So, imagine you had a way of identifying individual computers when they visited your website. You could link together the sessions of a single user, and identify their actions across those sessions. You could see how long they spent on your website, and why (rather, where) they kept coming back. You could even see if they had multiple accounts on your service (assuming you have a website where users log in), by identifying who logged in, on which computers, when.There’s just one problem. Well, besides the semi-Orwellian sound to it, anyway.
There’s no good way to differentiate a user and a computer. What if it’s a shared computer among a family, and the two people with accounts on your website are brother and sister? Combining their accounts together is unlikely to get any useful data, because it’s a mix of two different users. An extreme example would be a library computer, which is used by hundreds of different people before being used by the same one twice. It’s rather irrelevant if you’re not trying to identify a pattern for a single user, because the user doing the action doesn’t matter when computing aggregate statistics. But that falls apart when you try to compute a “people interested in X are probably interested in Y” relationship (or something similar).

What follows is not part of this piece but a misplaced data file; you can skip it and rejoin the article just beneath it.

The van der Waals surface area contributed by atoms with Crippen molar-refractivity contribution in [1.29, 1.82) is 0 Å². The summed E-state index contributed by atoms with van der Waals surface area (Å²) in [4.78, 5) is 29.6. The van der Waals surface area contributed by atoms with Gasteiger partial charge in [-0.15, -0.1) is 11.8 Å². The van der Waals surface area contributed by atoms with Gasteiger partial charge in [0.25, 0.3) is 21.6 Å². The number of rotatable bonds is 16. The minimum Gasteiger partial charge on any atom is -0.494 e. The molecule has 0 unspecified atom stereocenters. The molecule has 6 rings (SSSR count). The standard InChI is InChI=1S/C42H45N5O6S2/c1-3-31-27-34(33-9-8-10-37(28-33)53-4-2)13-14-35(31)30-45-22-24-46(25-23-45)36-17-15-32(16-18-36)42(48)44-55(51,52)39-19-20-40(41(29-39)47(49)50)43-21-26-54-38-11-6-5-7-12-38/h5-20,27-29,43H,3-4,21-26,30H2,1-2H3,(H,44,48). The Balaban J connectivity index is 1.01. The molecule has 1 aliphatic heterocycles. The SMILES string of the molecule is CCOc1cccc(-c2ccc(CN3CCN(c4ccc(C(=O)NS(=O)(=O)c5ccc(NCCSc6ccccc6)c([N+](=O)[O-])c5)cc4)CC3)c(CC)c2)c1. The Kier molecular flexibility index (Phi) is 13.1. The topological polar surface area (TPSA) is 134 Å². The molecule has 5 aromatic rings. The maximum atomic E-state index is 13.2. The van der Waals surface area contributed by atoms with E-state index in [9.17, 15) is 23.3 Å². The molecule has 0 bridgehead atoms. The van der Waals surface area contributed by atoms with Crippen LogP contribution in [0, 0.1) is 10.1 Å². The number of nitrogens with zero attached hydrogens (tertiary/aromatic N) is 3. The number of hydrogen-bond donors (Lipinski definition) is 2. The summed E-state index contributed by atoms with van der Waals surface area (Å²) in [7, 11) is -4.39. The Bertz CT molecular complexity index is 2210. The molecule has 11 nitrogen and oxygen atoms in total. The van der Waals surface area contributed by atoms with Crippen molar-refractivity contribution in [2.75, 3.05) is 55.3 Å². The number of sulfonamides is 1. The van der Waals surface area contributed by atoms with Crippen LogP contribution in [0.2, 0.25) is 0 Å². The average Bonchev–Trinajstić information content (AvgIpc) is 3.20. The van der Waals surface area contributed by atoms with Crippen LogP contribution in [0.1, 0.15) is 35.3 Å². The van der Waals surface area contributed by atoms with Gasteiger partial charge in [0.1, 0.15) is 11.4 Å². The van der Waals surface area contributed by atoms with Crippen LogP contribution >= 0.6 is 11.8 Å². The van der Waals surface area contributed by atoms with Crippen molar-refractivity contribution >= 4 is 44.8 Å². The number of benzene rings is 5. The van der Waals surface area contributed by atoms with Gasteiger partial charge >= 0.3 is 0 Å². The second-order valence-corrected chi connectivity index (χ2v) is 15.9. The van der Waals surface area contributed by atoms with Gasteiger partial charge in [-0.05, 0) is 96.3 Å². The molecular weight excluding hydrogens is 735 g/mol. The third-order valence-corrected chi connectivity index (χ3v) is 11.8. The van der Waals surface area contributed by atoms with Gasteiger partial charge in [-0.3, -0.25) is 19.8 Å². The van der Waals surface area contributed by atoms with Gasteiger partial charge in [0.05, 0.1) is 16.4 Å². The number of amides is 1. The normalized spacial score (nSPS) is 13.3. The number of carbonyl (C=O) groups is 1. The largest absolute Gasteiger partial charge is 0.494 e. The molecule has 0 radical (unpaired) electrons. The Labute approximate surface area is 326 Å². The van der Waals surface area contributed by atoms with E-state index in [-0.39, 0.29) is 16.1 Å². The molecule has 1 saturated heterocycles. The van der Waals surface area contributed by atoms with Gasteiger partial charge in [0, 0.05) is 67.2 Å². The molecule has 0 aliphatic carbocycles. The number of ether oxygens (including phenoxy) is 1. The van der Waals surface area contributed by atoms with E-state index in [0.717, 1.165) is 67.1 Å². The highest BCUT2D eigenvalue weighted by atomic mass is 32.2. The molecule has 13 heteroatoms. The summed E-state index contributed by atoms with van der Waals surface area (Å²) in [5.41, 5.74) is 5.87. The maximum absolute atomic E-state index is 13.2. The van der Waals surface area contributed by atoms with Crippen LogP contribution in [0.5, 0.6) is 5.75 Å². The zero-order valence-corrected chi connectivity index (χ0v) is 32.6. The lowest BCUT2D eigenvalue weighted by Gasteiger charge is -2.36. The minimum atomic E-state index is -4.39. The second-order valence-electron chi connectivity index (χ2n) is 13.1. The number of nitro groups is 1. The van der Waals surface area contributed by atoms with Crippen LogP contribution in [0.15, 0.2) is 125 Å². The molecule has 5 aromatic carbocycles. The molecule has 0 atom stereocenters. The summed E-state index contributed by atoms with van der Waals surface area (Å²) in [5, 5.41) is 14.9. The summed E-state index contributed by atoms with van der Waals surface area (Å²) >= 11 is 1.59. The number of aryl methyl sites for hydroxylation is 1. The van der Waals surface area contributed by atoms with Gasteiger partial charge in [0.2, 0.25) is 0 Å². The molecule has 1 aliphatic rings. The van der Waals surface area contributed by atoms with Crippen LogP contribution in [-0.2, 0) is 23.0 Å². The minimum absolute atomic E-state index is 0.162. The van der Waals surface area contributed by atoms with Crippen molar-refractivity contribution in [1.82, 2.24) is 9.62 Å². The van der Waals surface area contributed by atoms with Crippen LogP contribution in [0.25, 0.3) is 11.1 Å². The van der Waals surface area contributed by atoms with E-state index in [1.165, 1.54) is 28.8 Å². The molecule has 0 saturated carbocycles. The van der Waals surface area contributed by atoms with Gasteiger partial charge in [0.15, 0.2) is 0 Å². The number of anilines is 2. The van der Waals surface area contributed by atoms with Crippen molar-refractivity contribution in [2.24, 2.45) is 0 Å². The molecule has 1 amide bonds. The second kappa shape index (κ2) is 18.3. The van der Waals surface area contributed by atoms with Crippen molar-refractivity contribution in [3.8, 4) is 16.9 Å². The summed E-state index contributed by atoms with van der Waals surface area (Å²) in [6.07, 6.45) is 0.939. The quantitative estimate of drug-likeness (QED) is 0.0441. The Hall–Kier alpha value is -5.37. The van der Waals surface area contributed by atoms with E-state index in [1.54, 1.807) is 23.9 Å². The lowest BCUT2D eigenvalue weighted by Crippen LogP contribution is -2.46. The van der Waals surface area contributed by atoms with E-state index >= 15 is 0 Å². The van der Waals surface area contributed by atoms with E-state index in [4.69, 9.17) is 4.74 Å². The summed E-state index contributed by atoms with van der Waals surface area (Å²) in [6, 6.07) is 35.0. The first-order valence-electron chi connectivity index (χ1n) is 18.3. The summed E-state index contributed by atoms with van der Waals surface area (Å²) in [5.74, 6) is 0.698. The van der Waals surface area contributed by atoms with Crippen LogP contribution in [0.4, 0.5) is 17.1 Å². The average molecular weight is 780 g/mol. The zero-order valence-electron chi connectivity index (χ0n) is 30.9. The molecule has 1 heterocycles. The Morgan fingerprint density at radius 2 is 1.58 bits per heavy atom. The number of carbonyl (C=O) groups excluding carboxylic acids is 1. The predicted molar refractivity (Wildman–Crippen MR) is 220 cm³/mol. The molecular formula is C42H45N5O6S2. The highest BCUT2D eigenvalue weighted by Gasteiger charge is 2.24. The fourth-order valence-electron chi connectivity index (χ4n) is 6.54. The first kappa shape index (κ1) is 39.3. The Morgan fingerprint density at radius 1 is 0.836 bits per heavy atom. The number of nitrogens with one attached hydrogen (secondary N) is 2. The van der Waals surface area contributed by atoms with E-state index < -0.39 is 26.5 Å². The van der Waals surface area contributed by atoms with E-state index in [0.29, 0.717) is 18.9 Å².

So, how do you handle a multi-user computer for per-user data? The simple solution is to only compare data while people are “logged in” – but that requires them to have some incentive to log in. If you’ve got a business website, requiring people to log in without any reason will just drive users away. (See the New York Times visitors pre- and post-required signup.) Assuming that’s not a good option, the next question is “How likely is it that multiple users will visit the website on the same computer?” For my blog, that’s pretty simple: Not likely at all. For a website like Google or the New York Times, it’s rather likely that multiple different people will see their website from the same computer. I’m not in a position to collect such statistics, but I’d still guess that more than half of computers that access any given website will be from a single user. If that’s true, then useful data could still be gained by computing the most common uses and discarding the uses that are very far away from the normal. The question is how to keep as much useful data as possible while ensuring it’s actually useful data. If anyone has any suggestions on how to do that, please let me know.